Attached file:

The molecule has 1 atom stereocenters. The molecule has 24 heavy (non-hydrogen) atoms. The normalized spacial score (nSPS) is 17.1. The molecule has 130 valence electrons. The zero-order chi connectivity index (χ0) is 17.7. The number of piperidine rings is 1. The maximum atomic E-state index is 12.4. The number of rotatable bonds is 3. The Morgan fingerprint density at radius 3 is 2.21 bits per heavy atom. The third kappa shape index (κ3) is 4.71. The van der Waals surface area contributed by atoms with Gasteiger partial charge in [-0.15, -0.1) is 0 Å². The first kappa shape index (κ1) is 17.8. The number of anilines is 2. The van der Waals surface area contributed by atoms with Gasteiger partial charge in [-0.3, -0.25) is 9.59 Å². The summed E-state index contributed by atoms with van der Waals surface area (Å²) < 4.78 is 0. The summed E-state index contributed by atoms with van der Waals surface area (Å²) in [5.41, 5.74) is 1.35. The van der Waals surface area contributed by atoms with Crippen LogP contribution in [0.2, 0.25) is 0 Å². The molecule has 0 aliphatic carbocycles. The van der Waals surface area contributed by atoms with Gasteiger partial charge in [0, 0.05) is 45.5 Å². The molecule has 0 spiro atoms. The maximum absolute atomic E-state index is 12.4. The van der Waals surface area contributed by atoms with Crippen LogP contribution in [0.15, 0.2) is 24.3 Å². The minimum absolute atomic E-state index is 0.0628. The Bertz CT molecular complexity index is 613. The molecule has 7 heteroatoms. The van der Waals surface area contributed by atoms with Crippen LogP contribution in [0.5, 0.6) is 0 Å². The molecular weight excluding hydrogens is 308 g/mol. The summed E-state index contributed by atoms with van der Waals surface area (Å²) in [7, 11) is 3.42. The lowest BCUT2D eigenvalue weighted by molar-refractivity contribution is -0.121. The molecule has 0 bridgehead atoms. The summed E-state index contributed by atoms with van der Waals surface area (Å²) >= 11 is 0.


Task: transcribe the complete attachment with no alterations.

The molecule has 1 atom stereocenters. The molecule has 24 heavy (non-hydrogen) atoms. The normalized spacial score (nSPS) is 17.1. The molecule has 130 valence electrons. The zero-order chi connectivity index (χ0) is 17.7. The number of piperidine rings is 1. The maximum atomic E-state index is 12.4. The number of rotatable bonds is 3. The Morgan fingerprint density at radius 3 is 2.21 bits per heavy atom. The third kappa shape index (κ3) is 4.71. The van der Waals surface area contributed by atoms with Gasteiger partial charge in [-0.15, -0.1) is 0 Å². The first kappa shape index (κ1) is 17.8. The number of anilines is 2. The van der Waals surface area contributed by atoms with Gasteiger partial charge in [-0.3, -0.25) is 9.59 Å². The summed E-state index contributed by atoms with van der Waals surface area (Å²) < 4.78 is 0. The summed E-state index contributed by atoms with van der Waals surface area (Å²) in [5.41, 5.74) is 1.35. The van der Waals surface area contributed by atoms with Crippen LogP contribution in [0.2, 0.25) is 0 Å². The molecule has 0 aliphatic carbocycles. The van der Waals surface area contributed by atoms with Gasteiger partial charge in [0, 0.05) is 45.5 Å². The molecule has 0 spiro atoms. The maximum absolute atomic E-state index is 12.4. The van der Waals surface area contributed by atoms with Crippen LogP contribution in [0.15, 0.2) is 24.3 Å². The minimum absolute atomic E-state index is 0.0628. The Bertz CT molecular complexity index is 613. The molecule has 7 heteroatoms. The van der Waals surface area contributed by atoms with Crippen LogP contribution in [0.5, 0.6) is 0 Å². The molecular weight excluding hydrogens is 308 g/mol. The summed E-state index contributed by atoms with van der Waals surface area (Å²) in [7, 11) is 3.42. The lowest BCUT2D eigenvalue weighted by molar-refractivity contribution is -0.121. The molecule has 0 bridgehead atoms. The summed E-state index contributed by atoms with van der Waals surface area (Å²) >= 11 is 0.